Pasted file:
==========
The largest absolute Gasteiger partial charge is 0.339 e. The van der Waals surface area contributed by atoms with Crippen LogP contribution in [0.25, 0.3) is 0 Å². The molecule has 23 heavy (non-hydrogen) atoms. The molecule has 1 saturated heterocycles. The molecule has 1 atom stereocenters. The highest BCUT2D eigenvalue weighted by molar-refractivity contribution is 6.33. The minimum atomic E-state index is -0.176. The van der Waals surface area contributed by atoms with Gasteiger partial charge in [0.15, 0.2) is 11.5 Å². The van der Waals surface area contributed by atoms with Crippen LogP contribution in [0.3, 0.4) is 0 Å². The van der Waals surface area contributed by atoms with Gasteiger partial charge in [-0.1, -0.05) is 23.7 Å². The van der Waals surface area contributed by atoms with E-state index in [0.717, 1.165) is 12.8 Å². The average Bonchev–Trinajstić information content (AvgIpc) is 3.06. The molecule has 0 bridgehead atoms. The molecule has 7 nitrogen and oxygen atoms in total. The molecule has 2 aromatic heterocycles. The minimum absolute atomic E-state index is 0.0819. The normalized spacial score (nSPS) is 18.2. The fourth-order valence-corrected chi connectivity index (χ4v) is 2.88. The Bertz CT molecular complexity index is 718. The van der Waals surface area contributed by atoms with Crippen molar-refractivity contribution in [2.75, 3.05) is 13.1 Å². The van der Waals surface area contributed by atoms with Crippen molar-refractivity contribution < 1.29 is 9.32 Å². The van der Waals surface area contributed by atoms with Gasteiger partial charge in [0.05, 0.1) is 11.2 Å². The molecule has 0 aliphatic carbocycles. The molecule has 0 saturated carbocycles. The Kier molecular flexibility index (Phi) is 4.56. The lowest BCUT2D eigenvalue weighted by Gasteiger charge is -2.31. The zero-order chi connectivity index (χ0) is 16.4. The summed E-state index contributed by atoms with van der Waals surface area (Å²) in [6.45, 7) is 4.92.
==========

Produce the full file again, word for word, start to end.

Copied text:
The largest absolute Gasteiger partial charge is 0.339 e. The van der Waals surface area contributed by atoms with Crippen LogP contribution in [0.25, 0.3) is 0 Å². The molecule has 23 heavy (non-hydrogen) atoms. The molecule has 1 saturated heterocycles. The molecule has 1 atom stereocenters. The highest BCUT2D eigenvalue weighted by molar-refractivity contribution is 6.33. The minimum atomic E-state index is -0.176. The van der Waals surface area contributed by atoms with Gasteiger partial charge in [0.15, 0.2) is 11.5 Å². The van der Waals surface area contributed by atoms with Crippen LogP contribution in [0.3, 0.4) is 0 Å². The van der Waals surface area contributed by atoms with Gasteiger partial charge in [-0.1, -0.05) is 23.7 Å². The van der Waals surface area contributed by atoms with E-state index in [0.717, 1.165) is 12.8 Å². The average Bonchev–Trinajstić information content (AvgIpc) is 3.06. The molecule has 0 bridgehead atoms. The molecule has 7 nitrogen and oxygen atoms in total. The molecule has 2 aromatic heterocycles. The minimum absolute atomic E-state index is 0.0819. The normalized spacial score (nSPS) is 18.2. The fourth-order valence-corrected chi connectivity index (χ4v) is 2.88. The Bertz CT molecular complexity index is 718. The van der Waals surface area contributed by atoms with Crippen molar-refractivity contribution in [2.75, 3.05) is 13.1 Å². The van der Waals surface area contributed by atoms with Crippen molar-refractivity contribution < 1.29 is 9.32 Å². The van der Waals surface area contributed by atoms with Gasteiger partial charge in [0.05, 0.1) is 11.2 Å². The molecule has 0 aliphatic carbocycles. The molecule has 0 saturated carbocycles. The Kier molecular flexibility index (Phi) is 4.56. The lowest BCUT2D eigenvalue weighted by Gasteiger charge is -2.31. The zero-order chi connectivity index (χ0) is 16.4. The summed E-state index contributed by atoms with van der Waals surface area (Å²) in [6.45, 7) is 4.92.